Foods that help you get to sleep

Munching on cheese before bedtime is bad, right? FFT’s resident nutrition expert begs to differ...

Cottage Cheese

Before you turn in for the night have a nibble on some cottage cheese. This dairy-based Night Nurse contains amino acids, which convert into melatonin and tell your brain it needs to prepare for night-time. “To sleep properly we need adequate amounts of melatonin in our system,” says Spurs’ nutritionist Matt Lovell.  

More after the break


It’s no coincidence that Christmas dinner leaves you slumped on the sofa, drifting in and out of consciousness. Turkey contains L-tryptophan, a sleep-inducing amino acid. “To build melatonin you need to eat plenty of tryptophan-rich foods,” says Lovell. “In the evening I advise players to eat protein rich sources of this amino such as turkey.”



Sleep off a salmon supper and you'll be ready to boss the game in the morning, according to Lovell. "The healthy fats in fish boost levels of sleep-regulating melatonin," he says. Salmon also contains B6 vitamins, which help your body control sleep cycles and produce serotonin, which tells your brain it's time to relax.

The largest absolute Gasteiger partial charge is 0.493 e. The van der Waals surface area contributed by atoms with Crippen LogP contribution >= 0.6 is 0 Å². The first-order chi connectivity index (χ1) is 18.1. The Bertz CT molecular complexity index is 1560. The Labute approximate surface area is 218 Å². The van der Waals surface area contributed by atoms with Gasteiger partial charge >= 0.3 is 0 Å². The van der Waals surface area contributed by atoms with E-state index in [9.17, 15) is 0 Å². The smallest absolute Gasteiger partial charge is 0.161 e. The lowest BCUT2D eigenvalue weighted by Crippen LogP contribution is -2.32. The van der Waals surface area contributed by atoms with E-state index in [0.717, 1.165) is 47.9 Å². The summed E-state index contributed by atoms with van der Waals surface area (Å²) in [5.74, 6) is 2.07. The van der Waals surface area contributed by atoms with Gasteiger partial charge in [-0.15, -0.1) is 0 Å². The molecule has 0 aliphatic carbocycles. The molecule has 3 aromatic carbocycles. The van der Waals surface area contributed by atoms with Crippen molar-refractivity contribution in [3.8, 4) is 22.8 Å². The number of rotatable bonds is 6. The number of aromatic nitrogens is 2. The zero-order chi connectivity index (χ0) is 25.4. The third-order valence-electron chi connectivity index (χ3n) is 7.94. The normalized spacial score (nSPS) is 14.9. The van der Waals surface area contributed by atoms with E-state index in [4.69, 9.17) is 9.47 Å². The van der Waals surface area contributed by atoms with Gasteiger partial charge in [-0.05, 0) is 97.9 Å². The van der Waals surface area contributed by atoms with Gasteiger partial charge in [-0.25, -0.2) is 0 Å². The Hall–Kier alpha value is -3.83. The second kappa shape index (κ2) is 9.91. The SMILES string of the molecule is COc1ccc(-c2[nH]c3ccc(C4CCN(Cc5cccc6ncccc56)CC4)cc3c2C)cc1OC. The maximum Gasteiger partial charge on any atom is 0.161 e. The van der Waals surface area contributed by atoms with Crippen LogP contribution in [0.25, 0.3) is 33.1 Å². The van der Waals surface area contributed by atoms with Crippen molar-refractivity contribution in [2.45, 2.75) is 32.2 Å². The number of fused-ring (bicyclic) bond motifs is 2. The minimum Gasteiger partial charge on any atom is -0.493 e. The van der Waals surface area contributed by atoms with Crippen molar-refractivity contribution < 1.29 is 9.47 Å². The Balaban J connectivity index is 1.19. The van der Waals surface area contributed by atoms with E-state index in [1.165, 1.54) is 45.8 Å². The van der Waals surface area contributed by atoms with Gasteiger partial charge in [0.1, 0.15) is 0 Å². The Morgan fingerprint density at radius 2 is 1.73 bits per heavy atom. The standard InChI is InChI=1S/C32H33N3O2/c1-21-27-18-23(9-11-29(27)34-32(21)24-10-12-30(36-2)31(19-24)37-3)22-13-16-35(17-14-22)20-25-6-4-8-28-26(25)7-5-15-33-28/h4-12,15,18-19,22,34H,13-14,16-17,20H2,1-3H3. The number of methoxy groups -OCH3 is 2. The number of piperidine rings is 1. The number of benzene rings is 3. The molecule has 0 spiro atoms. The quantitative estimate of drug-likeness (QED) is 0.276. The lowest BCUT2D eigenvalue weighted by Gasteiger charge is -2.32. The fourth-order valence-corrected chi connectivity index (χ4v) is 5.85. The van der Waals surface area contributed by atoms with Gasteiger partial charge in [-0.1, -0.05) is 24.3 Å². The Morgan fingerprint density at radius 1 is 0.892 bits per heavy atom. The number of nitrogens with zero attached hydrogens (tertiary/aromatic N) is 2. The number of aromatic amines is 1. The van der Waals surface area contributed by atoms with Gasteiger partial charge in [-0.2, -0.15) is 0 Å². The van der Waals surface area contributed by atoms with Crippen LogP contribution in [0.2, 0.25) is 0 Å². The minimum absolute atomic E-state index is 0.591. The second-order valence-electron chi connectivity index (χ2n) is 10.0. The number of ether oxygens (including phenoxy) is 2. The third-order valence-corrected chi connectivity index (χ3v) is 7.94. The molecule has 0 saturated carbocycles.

To avoid any slip-ups on the pitch, chow down on a banana before your pre-match snooze. This super sleep fruit contains melatonin, serotonin, magnesium and potassium – a quartet of natural muscle relaxants. “Bananas contain a lot of natural sources proven to encourage sleep. It’s arguably the most important sleep food,” says Lovell.


Brazil nuts

Packed full of essential mineral magnesium, these crunchy sleeping pills “relax blood vessels while lowering blood pressure and the stress hormone cortisol,” says Lovell, helping you get some undisturbed shuteye and unlocking your inner samba skills (you never know...).

Promo sitewide